Decades later, describing Vivekananda’s and his Master Sri Ramakrishna’s influence on the revolutionary movement, Sri Aurobindo recollected, that the “influence of Ramakrishna and Vivekananda worked from behind” as a result of which “the Movement and the Secret Society became so formidable that in any other country with a political past they would have led to something like the French revolution.”
In his pamphlet, ‘Bhawani Mandir’ — written anonymously while he was in the service of the Maharaja of Baroda, Sayajirao Gaekwad, around 1905 — Sri Aurobindo spoke of the ‘lion-heart’ Vivekananda. The pamphlet which laid out a structure of revolutionary action was smuggled out of Baroda into Bengal and other parts of India, and thousands of copies were made and distributed among the youth. “…What is it that so many thousands of holy men, Sadhus and Sannyasis, have preached to us silently in their lives? What was the message that radiated from the personality of Bhagawan Ramakrishna Paramhansa? What was it that formed the kernel of the eloquence with which the lion-like heart of Vivekananda sought to shake the world? It is this that in every one of these three hundred millions of men, from the Raja on his throne to the coolie at his labour, from the Brahmin absorbed in his sandhya to the Pariah walking shunned of men, GOD LIVETH. We are all gods and creators, because the energy of God is within us and all life is creation; not only the making of new forms is creation, but preservation is creation, destruction itself is creation.” Sri Aurobindo’s ‘Bhawani Mandir’ had electrified young India, and through it, Vivekananda’s message of India’s awakening rang forth.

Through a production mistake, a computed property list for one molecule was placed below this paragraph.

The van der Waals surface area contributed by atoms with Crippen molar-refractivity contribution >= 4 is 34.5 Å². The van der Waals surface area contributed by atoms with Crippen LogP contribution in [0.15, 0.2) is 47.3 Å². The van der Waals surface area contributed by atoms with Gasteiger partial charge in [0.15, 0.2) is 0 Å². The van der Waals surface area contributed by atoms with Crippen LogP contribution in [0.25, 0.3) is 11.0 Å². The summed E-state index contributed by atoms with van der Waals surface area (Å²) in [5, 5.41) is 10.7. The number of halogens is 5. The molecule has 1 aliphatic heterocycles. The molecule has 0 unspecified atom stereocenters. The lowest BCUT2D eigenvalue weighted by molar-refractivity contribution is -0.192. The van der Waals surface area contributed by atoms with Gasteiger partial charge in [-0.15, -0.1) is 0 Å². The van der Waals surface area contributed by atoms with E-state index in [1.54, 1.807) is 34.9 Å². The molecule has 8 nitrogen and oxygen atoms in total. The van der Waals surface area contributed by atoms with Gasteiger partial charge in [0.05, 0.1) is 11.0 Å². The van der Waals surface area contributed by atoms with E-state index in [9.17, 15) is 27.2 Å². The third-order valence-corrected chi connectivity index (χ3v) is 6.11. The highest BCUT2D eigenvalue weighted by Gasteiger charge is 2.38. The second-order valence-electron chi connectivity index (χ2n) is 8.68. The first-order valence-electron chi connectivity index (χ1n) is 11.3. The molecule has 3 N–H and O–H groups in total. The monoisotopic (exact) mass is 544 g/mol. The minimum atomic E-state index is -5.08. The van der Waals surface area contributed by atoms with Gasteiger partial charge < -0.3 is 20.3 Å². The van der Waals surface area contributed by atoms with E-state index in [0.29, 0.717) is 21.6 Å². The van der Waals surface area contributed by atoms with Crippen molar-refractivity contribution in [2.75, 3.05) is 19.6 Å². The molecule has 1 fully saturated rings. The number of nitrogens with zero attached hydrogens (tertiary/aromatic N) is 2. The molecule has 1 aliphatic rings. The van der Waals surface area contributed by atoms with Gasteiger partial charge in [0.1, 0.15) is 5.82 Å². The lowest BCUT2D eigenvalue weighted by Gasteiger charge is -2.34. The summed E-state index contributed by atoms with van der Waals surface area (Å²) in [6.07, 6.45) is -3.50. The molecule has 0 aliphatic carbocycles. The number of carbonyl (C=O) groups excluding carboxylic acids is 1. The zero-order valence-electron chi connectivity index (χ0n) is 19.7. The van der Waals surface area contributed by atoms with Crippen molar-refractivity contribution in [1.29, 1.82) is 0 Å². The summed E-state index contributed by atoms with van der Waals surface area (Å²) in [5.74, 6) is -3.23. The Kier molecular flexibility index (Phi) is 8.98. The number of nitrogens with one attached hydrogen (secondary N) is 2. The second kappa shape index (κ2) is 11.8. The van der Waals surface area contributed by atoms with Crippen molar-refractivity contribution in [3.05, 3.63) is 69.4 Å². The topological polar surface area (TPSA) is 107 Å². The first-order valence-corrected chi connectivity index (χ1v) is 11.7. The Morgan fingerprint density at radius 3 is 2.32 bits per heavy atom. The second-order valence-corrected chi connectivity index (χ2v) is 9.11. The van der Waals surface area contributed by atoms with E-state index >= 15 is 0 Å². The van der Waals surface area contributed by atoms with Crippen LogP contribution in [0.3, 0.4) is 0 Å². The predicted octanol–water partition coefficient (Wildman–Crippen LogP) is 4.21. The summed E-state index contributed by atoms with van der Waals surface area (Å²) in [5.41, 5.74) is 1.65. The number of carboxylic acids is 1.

Long ago, the British Intelligence had taken note of Vivekananda’s striking presence. A report on the Ramakrishna Mission by the colonial intelligence agencies in 1909 mentions that Vivekananda “first came to notice in 1892, when he was touring through the various States in Kathiawar and was entertained by some of the petty Chiefs…it was noted that he [Swami Vivekananda] took an interest in politics.” JC Ker, formerly of the colonial Criminal Intelligence Department in Kolkata, in his notoriously authoritative ‘Political Trouble in India (1907-1917)’ — a comprehensive record of revolutionary activities in the country during the early nationalist phase — wrote in exasperation of ‘anarchism’ and that it was “clear as noonday that the religious aspect of anarchism was merely an extension of that revival of Hinduism which is the work of Dayananda, Ramakrishna, Vivekananda…”
As early as 1906, Deenabandhu CF Andrews describing Vivekananda as an ‘Indian nationalist years before the great national movement’, saw a ‘rapid Hinduising of national ideas going on among the younger men, of the religious element getting mingled with the political’. He spoke of how ‘Young Bengal’ was “looking now to the ideals of Ramakrishna and Swami Vivekananda.” “Our students”, Deenabandhu Andrews noted, “are all reading cheap reprints of the latter’s works…”. Dunlop Smith, the then secretary to Viceroy Lord Minto, writing in 1908, on the impact of Swami Vivekananda and Ramakrishna, cautioned: “It will be serious if it proceeds to extreme lengths and actually reaches the masses.” In the course of decades that’s exactly what happened. In 50 years, India was liberated and Vivekananda’s influence and effect had been ceaseless.
As Sri Aurobindo described it, ‘Vivekananda was a soul of puissance if ever there was one, a very lion among men, but the definite work he has left behind is quite incommensurate with our impression of his creative might and energy. We perceive his influence still working gigantically, we know not well how, we know not well where, in something that is not yet formed, something leonine, grand, intuitive, upheaving that has entered the soul of India and we say, “Behold, Vivekananda still lives in the soul of his Mother and in the souls of her children.”
Vivekananda continues to live on in the soul of free India.